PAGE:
Symptoms of a Tropilaelaps Mite Infestation
It is easy to suspect a Tropilaelaps attack because of the symptoms displayed by infected bees in a colony. In colonies affected by a large number of the mites, bees are stunted and generally weak. Infected bees will be found crawling around the entrance of the beehive unable to fly as they are paralyzed. Infected bees will also show smaller than normal abdomens with deformed leg appendages and wings.
An examination of the inside of the hive will show a lot of dead brood with the brood pattern being irregular. Bee workers pierce the brood capping as they try to remove the sick and dead larvae among the brood, hence there are lots of hollow cells.
When infestation is severe there is a noticeable foul odor given off by the dead brood, with more than half the brood dying. At this stage, one can see more frequent swarming of the bees. A Tropilaelaps mite infestation causes severe damage to honey bee colonies and can even wipe it out.
Diagnosis of Tropilaelaps Mite Infestation
Tropilaelaps are an ectoparasite and are large enough for visual examination. Various diagnosis methods are available to pin down a Tropilaelaps infestation in a hive. One can examine adult bees or the dead brood for the tell-tale signs of an infestation. Also, you can even observe fallen mites at the bottom of the hive after an acaricide treatment.
Specific diagnosis methods include:
1. Adult Bee Examination
For a visual examination of adult bees, two techniques can be employed. These are the powdered sugar test and the ethyl alcohol tests.
Powdered Sugar Method
Put approximately 30 grams (three teaspoons) of powdered sugar in a jar of a good enough size. Sample a glass full of adult bees from a suspected colony (approximately 300 adult bees) and put them in the jar. Cover the jar with a screen and shake the jar onto a white piece of paper to allow the mites to fall through the screened top. The mites fall through the screen onto the white paper. You will be able to observe and count the number of mites fallen through the screen.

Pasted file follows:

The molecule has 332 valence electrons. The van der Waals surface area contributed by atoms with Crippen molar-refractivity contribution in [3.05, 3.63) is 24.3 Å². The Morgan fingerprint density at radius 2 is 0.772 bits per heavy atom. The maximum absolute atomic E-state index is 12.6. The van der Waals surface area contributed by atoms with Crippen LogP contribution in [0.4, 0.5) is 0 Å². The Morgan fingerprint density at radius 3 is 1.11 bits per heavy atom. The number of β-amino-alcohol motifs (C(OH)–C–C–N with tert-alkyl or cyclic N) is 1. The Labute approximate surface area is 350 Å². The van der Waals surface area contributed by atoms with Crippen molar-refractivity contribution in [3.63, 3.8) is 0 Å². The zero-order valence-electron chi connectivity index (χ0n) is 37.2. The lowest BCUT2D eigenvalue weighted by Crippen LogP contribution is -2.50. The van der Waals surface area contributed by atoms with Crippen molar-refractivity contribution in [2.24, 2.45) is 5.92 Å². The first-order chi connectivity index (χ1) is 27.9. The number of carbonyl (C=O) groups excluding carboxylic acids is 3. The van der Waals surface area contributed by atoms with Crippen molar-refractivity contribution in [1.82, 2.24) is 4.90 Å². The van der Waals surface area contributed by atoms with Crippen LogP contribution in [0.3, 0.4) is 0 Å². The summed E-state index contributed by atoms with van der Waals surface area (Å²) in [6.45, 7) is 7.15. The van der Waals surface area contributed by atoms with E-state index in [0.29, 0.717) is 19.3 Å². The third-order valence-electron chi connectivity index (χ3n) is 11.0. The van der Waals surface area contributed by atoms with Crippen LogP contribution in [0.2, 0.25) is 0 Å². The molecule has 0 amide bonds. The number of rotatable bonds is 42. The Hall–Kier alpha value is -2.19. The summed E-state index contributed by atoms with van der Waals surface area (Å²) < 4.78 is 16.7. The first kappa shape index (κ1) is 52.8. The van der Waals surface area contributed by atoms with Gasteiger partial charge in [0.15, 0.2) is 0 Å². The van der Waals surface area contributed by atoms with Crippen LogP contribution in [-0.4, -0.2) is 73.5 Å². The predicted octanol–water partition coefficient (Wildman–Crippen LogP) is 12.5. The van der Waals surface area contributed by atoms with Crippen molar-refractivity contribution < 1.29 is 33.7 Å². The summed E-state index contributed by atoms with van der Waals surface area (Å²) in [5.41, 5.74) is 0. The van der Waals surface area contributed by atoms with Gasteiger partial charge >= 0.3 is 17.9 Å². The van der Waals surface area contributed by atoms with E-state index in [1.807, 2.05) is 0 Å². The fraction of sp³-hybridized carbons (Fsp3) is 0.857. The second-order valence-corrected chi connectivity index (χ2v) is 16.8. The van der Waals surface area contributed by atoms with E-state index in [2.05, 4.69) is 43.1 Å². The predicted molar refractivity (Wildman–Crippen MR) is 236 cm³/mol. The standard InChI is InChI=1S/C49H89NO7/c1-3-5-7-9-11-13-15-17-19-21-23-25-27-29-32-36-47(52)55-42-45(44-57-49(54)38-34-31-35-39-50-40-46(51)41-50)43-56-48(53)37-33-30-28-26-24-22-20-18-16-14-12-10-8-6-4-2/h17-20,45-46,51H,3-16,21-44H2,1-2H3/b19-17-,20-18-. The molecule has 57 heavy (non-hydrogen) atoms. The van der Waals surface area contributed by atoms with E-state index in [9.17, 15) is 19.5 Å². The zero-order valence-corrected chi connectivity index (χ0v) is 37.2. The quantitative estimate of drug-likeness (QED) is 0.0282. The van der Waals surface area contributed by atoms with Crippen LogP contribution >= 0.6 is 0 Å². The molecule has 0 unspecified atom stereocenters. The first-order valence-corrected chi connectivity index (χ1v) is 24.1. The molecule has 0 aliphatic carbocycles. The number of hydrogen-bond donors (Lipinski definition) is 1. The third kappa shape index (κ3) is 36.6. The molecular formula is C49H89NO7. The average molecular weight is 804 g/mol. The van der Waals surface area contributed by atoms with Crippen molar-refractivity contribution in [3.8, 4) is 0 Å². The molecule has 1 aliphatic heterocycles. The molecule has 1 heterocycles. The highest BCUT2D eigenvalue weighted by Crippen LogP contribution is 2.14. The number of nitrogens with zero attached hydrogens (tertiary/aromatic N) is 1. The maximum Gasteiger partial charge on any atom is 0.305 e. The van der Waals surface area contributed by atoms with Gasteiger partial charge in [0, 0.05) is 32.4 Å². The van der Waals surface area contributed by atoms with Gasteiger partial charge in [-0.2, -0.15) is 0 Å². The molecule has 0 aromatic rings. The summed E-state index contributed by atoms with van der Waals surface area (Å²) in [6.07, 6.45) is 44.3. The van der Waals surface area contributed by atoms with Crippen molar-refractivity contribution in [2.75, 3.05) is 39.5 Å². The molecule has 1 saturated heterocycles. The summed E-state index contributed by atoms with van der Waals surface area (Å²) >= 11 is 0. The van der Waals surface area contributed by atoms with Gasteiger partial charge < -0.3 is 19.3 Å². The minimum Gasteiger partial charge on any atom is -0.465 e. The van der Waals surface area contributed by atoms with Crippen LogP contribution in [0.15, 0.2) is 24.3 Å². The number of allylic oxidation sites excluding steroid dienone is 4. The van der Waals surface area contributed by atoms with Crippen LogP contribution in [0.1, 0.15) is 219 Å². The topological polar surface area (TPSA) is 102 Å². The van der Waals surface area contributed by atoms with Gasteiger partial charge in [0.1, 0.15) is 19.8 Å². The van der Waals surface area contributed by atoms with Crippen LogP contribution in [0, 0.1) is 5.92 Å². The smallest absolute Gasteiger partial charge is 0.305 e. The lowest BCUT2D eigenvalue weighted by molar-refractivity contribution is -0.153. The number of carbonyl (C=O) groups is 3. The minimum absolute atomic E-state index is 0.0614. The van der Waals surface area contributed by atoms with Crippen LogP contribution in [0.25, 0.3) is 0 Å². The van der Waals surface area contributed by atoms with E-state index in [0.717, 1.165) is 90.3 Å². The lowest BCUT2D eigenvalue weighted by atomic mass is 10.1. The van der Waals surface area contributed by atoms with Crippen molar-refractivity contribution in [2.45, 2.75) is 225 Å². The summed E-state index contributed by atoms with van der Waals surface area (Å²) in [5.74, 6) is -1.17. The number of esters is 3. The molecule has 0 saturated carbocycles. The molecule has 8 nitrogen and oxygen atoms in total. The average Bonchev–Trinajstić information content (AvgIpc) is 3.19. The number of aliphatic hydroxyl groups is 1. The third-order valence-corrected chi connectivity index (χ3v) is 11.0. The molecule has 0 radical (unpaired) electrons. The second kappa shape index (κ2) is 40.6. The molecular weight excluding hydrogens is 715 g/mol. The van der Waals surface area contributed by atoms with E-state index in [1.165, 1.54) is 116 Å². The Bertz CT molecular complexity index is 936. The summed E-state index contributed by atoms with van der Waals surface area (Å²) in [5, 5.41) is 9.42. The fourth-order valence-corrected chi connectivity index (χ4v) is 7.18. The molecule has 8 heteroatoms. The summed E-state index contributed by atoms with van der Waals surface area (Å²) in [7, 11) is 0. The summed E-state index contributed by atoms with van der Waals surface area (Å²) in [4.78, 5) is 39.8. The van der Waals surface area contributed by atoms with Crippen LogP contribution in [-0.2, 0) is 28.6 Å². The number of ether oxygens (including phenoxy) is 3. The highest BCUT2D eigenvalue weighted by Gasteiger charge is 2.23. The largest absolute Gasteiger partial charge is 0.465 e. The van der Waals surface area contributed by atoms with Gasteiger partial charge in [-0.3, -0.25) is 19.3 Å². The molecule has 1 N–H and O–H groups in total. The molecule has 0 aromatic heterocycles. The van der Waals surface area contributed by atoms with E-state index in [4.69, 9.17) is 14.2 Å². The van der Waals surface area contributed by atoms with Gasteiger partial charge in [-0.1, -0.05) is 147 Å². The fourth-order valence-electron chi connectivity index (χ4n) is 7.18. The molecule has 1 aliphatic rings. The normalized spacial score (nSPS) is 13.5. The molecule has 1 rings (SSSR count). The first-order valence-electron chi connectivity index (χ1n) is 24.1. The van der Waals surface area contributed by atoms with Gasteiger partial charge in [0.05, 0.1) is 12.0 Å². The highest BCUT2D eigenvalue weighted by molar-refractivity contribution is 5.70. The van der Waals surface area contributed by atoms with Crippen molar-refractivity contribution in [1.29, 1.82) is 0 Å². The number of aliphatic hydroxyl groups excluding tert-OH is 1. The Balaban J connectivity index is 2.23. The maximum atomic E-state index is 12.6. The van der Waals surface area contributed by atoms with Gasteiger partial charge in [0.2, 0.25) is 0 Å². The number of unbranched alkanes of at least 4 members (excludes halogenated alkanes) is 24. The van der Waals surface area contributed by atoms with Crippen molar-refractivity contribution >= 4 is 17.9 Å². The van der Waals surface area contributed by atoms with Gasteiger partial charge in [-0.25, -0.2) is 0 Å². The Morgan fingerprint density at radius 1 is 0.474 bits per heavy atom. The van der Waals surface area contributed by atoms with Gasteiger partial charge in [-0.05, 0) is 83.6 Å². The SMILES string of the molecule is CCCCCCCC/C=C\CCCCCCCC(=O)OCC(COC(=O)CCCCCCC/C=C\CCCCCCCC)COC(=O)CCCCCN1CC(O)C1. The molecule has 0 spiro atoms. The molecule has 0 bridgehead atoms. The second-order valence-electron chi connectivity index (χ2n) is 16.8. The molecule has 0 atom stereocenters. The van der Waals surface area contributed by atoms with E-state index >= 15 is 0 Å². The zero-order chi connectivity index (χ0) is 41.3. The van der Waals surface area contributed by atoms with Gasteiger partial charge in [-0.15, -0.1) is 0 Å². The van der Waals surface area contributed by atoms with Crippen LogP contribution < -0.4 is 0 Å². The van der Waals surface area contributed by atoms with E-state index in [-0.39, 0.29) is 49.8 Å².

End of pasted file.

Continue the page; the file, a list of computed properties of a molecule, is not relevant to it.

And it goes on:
This method of checking for Tropilaelaps mites is not very accurate however, because the mites are not often on adult honey bees. It is only in heavy infestations that a significant number of the mites are found on adult bees.
Ethyl Alcohol/Soapy Water Method
Alternatively, several adult bees are put in a 1kg jar with soapy water or better still 70% ethyl alcohol. Close the container and shake well, then sieve the mixture onto a white paper. The mites can be observed on the white paper where they can be counted.
This method of diagnosing a Tropilaelaps infestation is quite injurious to the bees that are subjected to it. They die due to immersion in alcohol or soapy water you use. You should make sure not to have your queen bee among the bees used in this diagnostic process. If the queen bee of a colony dies, the colony suffers and the beekeeper gets low yields from the beehive.
2. Brood Examination
Mites are visible on capped pupae. By using a honey scratcher, pull out the capped pupae and examine them. One can use a magnifying glass if necessary. Tropilaelaps mites will be evident. You may not be able to return the larvae you pull out of brood cells back into their respective cells, but their death may be well worth knowing if you have a Tropilaelaps mite infestation to deal with.
3. Sticky Board Examination
For a more precise diagnosis, the sticky board technique is available. It involves using any sticky material such as sticky shelf paper, a stiff board of white paper smeared with Vaseline placed under a screen mesh that can let the mites fall through. The sticky board is placed at the bottom of the hive under the screen mesh where it is left for about 3 days. The mesh with a size of 2mm prevents the bees from removing the dislodged mites. After three days, collect and examine the board for mites.
For faster mite diagnosis, smoke each colony adding 25 g (1 oz.) pipe tobacco in the smoker. Puff the bees six to ten times, close up the hive for 10 to 20 minutes. Pull out the sticky board after at least 10 minutes and count the mites.
Treatment of Tropilaelaps Mites